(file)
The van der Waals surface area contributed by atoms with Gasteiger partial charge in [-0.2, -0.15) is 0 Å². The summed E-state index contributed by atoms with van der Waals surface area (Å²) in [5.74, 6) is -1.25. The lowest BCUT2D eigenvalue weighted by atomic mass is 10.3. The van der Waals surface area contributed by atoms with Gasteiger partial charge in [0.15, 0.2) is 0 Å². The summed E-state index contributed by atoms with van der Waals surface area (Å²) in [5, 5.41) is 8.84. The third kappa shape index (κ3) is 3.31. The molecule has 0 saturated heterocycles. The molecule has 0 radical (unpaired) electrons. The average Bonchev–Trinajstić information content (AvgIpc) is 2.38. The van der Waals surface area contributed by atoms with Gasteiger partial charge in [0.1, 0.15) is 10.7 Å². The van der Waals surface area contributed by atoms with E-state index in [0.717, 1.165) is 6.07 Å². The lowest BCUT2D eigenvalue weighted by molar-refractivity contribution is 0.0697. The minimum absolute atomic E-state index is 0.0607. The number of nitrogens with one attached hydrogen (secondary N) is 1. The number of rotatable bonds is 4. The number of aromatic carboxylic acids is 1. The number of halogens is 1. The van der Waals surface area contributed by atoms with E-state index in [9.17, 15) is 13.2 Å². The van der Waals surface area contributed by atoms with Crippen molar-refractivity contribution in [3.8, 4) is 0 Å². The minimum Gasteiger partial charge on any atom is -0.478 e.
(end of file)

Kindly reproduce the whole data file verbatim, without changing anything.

The van der Waals surface area contributed by atoms with Gasteiger partial charge in [-0.2, -0.15) is 0 Å². The summed E-state index contributed by atoms with van der Waals surface area (Å²) in [5.74, 6) is -1.25. The lowest BCUT2D eigenvalue weighted by atomic mass is 10.3. The van der Waals surface area contributed by atoms with Gasteiger partial charge in [0.15, 0.2) is 0 Å². The summed E-state index contributed by atoms with van der Waals surface area (Å²) in [5, 5.41) is 8.84. The third kappa shape index (κ3) is 3.31. The molecule has 0 saturated heterocycles. The molecule has 0 radical (unpaired) electrons. The average Bonchev–Trinajstić information content (AvgIpc) is 2.38. The van der Waals surface area contributed by atoms with Gasteiger partial charge in [0.1, 0.15) is 10.7 Å². The van der Waals surface area contributed by atoms with E-state index in [0.717, 1.165) is 6.07 Å². The lowest BCUT2D eigenvalue weighted by molar-refractivity contribution is 0.0697. The minimum absolute atomic E-state index is 0.0607. The number of nitrogens with one attached hydrogen (secondary N) is 1. The number of rotatable bonds is 4. The number of aromatic carboxylic acids is 1. The number of halogens is 1. The van der Waals surface area contributed by atoms with E-state index in [9.17, 15) is 13.2 Å². The van der Waals surface area contributed by atoms with Crippen molar-refractivity contribution in [3.8, 4) is 0 Å². The minimum Gasteiger partial charge on any atom is -0.478 e.